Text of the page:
Bright Memory Infinite is actually the second version of a game released in 2020, then called simply Bright Memory. This first release was a mix of Dark Souls’ boss fight presentation, the fantastic and adventurous aroma of Tomb Raider, and the otherworldly abilities of Dishonored. While the basic concepts were the same, the previous version was much less concerned with creating a cohesive game, feeling more like an okra of action adventure game mechanics and FPS games. It wasn’t subtle, for example, about his Dark Souls bonfire-lit Easter egg and frenzied Devil May Cry-style report cards. BMI fixes a lot of things by presenting a second release with a more cohesive approach that thankfully doesn’t rely on distracting references to other games. While it relies more on hack-and-slash cyberpunk gameplay than the fantasy artifact hunting aspects of its 2020 predecessor, it still looks a bit like a generic neurablender from different action games.
Bright Memory Infinite really shines when it forces you to find a balance in how you take down enemies in style. The rudimentary bullets will do damage to the mythological creatures and ancient warriors in the game, who either ignore them or taunt you for trying to hit them without studying the blade, so you’ll have to get creative with the weapons Shelia attached to her. . One minute I’m dealing with enemies like a Call of Duty player, I’m hiding behind a waist-high blanket and bombarding them with headshots, and the next I’m fighting back with swords, deflecting bullets and forcibly shoots or juggles enemies. Once I got into Bright Memory Infinite’s combat groove, I found myself free between shooter and swordplay.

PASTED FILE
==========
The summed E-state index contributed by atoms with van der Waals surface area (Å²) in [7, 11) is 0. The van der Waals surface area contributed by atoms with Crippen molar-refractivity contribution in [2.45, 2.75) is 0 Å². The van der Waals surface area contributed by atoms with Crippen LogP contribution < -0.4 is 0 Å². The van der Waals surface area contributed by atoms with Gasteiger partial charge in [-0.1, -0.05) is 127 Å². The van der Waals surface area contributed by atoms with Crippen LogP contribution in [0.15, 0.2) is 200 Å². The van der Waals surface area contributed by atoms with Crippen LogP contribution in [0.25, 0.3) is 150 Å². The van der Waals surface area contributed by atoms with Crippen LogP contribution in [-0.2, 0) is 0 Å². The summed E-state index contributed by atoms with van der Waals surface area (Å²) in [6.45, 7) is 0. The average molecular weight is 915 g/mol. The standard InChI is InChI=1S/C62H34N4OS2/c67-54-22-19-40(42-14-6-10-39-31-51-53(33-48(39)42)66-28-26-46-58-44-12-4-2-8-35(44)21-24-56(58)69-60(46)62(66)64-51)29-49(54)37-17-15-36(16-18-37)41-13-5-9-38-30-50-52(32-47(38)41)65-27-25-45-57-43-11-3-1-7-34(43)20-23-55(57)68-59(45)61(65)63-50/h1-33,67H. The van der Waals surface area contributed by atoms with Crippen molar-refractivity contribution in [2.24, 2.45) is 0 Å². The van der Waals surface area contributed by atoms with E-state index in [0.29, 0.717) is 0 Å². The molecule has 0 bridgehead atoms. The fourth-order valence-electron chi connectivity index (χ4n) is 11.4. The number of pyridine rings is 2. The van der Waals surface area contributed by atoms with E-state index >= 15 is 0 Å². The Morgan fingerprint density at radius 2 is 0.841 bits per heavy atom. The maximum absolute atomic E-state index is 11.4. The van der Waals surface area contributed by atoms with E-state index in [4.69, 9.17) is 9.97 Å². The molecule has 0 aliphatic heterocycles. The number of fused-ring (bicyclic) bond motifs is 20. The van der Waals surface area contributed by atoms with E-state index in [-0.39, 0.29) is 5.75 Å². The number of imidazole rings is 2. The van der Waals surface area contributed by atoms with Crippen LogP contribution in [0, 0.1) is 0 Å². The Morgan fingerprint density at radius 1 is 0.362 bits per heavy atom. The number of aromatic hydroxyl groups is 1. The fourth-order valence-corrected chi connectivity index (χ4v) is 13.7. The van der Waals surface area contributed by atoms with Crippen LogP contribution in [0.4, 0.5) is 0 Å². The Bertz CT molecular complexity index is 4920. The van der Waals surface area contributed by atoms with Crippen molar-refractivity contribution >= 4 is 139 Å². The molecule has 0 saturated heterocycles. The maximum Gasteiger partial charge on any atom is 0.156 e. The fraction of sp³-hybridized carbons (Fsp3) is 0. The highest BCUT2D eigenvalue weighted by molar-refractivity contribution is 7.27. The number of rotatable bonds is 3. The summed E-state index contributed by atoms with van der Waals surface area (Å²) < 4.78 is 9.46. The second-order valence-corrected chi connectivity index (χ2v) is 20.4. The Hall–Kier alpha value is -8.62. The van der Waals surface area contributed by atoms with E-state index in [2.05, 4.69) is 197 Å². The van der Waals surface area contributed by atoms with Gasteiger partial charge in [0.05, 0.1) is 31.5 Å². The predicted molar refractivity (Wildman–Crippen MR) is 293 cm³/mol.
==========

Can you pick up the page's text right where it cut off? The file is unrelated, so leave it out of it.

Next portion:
Image: Playism / FYQD-Studio
The highlights of the game are in its boss fights. These enemies take inspiration from Chinese mythological creatures like the foo dog or the six-armed asura demigod, and your fights with them are worth replaying to test your skills once you’ve unlocked more abilities. What’s satisfying about these encounters is that you get the same sense of empowerment as a character in Devil May Cry – you’re as much of a boss fight for them as you are for you. Being able to express yourself in a game with a plethora of combos is satisfying once you can determine the timing of your ability cooldowns – that is, if the game doesn’t crash under pressure from your abilities. ambitions.